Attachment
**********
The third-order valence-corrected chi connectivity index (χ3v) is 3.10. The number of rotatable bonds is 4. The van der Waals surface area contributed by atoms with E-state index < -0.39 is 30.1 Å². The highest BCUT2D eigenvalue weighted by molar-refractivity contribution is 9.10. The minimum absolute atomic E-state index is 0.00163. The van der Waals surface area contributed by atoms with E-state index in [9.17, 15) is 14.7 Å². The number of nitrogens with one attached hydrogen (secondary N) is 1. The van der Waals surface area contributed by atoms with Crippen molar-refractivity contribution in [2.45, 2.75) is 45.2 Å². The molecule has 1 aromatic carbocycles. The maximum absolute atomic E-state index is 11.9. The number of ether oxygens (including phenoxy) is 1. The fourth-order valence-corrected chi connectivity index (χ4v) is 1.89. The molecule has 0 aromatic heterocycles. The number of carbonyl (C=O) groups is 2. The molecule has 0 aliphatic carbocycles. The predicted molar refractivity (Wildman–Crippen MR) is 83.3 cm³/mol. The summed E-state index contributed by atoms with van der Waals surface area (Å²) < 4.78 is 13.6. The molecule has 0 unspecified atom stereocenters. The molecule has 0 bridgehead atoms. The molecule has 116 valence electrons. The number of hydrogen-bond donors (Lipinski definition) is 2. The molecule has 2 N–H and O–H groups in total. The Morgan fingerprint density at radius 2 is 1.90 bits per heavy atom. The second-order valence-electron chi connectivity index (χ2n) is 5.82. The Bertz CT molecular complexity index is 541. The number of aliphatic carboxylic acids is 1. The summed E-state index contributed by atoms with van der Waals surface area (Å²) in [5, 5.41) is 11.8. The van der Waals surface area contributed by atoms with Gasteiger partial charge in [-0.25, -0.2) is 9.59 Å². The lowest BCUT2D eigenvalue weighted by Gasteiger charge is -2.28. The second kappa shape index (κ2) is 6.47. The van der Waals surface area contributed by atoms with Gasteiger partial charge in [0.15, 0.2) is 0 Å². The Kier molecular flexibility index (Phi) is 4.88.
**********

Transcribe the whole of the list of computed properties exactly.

The third-order valence-corrected chi connectivity index (χ3v) is 3.10. The number of rotatable bonds is 4. The van der Waals surface area contributed by atoms with E-state index < -0.39 is 30.1 Å². The highest BCUT2D eigenvalue weighted by molar-refractivity contribution is 9.10. The minimum absolute atomic E-state index is 0.00163. The van der Waals surface area contributed by atoms with E-state index in [9.17, 15) is 14.7 Å². The number of nitrogens with one attached hydrogen (secondary N) is 1. The van der Waals surface area contributed by atoms with Crippen molar-refractivity contribution in [2.45, 2.75) is 45.2 Å². The molecule has 1 aromatic carbocycles. The maximum absolute atomic E-state index is 11.9. The number of ether oxygens (including phenoxy) is 1. The fourth-order valence-corrected chi connectivity index (χ4v) is 1.89. The molecule has 0 aromatic heterocycles. The number of carbonyl (C=O) groups is 2. The molecule has 0 aliphatic carbocycles. The predicted molar refractivity (Wildman–Crippen MR) is 83.3 cm³/mol. The summed E-state index contributed by atoms with van der Waals surface area (Å²) < 4.78 is 13.6. The molecule has 0 unspecified atom stereocenters. The molecule has 0 bridgehead atoms. The molecule has 116 valence electrons. The number of hydrogen-bond donors (Lipinski definition) is 2. The molecule has 2 N–H and O–H groups in total. The Morgan fingerprint density at radius 2 is 1.90 bits per heavy atom. The second-order valence-electron chi connectivity index (χ2n) is 5.82. The Bertz CT molecular complexity index is 541. The number of aliphatic carboxylic acids is 1. The summed E-state index contributed by atoms with van der Waals surface area (Å²) in [5, 5.41) is 11.8. The van der Waals surface area contributed by atoms with Gasteiger partial charge in [-0.25, -0.2) is 9.59 Å². The lowest BCUT2D eigenvalue weighted by Gasteiger charge is -2.28. The second kappa shape index (κ2) is 6.47. The van der Waals surface area contributed by atoms with Gasteiger partial charge in [0.15, 0.2) is 0 Å². The Kier molecular flexibility index (Phi) is 4.88.